Tom Head’s Nottingham Forest blog: Would a late bid for promotion be beneficial, or detrimental?
Forest have scored more goals in a week under Davies, than in the seven-game tenure of Alex McLeish. Two midfielders who have gone all season without a goal, suddenly find the net in consecutive games: Henri Lansbury and Radoslaw Majewski have scored six between them in 180 minutes of football.
The man who has the potential to create his own cult of personality has emphatically proven why he is known as ‘King Billy’ to some. It is understandable as to why he is revered as some sort of mythological figure - he is a modern day William Wallace. Instead of shouting ‘Freedom’, he shouts his own name in press conferences. Instead of having a close relationship with Scotland, he has one with BBC East Midlands’ Natalie Jackson.
Forest’s first back-to-back wins of the season somewhat trivialise any fears that taking a step backwards, and appointing Davies, would only add another punchline to the running joke that we were being portrayed as. However, I don’t think any of the fans who exercised caution were necessarily wrong...
Billy’s off-field antics, and failure to find employment in the last 20-months correctly raised a few questions. I found those who didn’t agree with his return to be incredibly perceptive, though I didn’t share their opinion. I also know that these fans, like all good supporters, will be euphoric to be proved wrong.
I noticed people who posted their worries about another Davies era online came under some fire. Something people fail to understand is that a subjective opinion is never, ever wrong. There is a difference between pessimism and rational judgement. If, as supporters, we don’t see eye to eye on the same things, we should not venomously hunt each other down.
To disagree with someone’s opinion on a common interest does not mean to take a dislike to them. A lot of people confuse contrasts with confrontation, and, on the internet or otherwise, it is sad to see debates about tactics, players, and in this case, managerial appointments descend into pejorative immaturity.
Something else dividing the views of the Forest faithful, is whether a promotion push is, a) possible, and b), beneficial.
We are not ready for the top flight. I think everyone knows that, after the debacle otherwise known as ‘January’. However, there are those that only want to see us go up this year, no matter what. To be fair, who could turn down tens of millions of pounds, just to finish bottom of the Premier League?
‘Ethos’ was a word we heard a lot during O’Driscoll’s five-month tenure this season. It’s something I consider to be important to any team. To know your own ‘character’ as a side, and to embody fundamental beliefs, not just about style of play, but as regards to how you achieve success. Is our road to success really going to come from milking a cash cow, whilst listlessly fluctuating between two leagues? That’s not Forest. Not for me, anyway.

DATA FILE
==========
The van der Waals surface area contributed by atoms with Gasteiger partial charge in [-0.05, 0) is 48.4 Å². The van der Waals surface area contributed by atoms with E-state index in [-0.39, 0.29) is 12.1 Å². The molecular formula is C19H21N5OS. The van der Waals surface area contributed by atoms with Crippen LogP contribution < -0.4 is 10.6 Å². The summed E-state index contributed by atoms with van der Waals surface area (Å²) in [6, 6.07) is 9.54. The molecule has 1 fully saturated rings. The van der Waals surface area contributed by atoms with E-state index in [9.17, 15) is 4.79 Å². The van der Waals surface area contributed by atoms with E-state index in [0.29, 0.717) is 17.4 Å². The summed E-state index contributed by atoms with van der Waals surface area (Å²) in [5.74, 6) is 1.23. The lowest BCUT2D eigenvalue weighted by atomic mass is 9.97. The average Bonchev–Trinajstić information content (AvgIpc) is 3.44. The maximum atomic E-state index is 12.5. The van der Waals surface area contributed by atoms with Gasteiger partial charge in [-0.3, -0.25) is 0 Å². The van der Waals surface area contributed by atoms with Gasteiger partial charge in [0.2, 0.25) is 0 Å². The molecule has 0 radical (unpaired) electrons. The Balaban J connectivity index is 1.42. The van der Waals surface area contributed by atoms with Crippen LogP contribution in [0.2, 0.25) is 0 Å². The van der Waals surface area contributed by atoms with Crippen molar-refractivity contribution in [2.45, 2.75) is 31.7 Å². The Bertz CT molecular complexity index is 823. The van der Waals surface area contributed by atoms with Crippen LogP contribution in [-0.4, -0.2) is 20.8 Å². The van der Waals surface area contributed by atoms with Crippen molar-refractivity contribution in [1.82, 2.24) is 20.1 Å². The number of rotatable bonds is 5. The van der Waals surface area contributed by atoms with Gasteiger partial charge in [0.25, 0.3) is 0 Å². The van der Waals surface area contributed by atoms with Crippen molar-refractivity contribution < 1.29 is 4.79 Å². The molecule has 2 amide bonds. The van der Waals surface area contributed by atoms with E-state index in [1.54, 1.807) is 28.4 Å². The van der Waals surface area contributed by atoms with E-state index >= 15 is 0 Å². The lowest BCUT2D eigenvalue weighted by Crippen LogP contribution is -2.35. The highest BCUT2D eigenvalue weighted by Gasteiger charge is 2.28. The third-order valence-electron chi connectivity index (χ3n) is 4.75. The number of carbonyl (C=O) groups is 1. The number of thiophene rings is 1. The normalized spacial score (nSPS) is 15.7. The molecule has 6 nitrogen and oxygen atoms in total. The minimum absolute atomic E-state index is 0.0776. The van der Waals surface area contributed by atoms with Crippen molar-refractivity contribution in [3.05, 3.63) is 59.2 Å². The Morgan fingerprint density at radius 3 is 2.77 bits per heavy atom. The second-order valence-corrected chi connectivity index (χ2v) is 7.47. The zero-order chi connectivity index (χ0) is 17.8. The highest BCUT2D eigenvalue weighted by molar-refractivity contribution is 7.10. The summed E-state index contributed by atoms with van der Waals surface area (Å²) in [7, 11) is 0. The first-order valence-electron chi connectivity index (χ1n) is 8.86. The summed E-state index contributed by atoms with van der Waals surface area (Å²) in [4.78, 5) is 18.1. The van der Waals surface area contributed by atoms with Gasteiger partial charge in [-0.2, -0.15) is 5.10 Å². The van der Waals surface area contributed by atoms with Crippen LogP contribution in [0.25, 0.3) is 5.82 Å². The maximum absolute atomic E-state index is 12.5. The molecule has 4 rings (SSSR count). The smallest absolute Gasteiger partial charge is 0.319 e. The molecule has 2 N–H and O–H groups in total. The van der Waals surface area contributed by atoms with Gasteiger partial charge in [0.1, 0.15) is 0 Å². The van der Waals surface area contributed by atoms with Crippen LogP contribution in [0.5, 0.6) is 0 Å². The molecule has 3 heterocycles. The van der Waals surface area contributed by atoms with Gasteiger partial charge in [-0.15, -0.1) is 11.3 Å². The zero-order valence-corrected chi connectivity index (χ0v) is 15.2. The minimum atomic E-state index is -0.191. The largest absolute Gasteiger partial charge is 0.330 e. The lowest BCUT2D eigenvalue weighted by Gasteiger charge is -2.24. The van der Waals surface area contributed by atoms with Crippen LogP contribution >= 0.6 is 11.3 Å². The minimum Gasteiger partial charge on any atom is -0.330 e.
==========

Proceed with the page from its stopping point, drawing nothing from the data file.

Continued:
In all honesty, instant riches wouldn’t give us that much of a distinct advantage as a Premier League team. The majority of teams that have been relegated in recent years, have failed to bounce back and find their way back to the promised land - the likes of Burnley, Blackpool and Derby (*sniggers*) haven’t enjoyed their lottery winnings, as they were simply not ready for the big time - It had a detrimental effect.
We all have to admit though, ready or not, a promotion party would go down an absolute treat in May. You could oppose promotion until the very last day of the season, but it would be impossible to not crave a taste of the big time once we were on its doorstep. Luckily Forest fans, it is a supporter’s prerogative to be a hypocrite, such is the unpredictable nature of football.
The reds face their toughest test since Billy’s return, with a trip to a resurgent Sheffield Wednesday on Saturday. Though nine goals in three games speaks for a team blazing the goal trail, Darius Henderson’s header against Huddersfield has been the only goal a striker has scored in open play for Forest in the league, in 2013.
Misfiring front men is usually a cause for concern, but the likes of Henderson and Cox have applied themselves admirably to the cause. With the genius of Reid, the vision of Lansbury, and menacing attacking prowess of our Radi, the forwards will be hitting the net more times than Tim Henman in a Wimbledon quarter-final.
AND, we’re on Sky again. What the nation has lost in Take Me Out finishing this week, we have gained in mildly entertaining league football. The similarities are uncanny as well, between the 30 ‘ladies’ behind a light, and our fans...
Desperate, with incredibly high standards.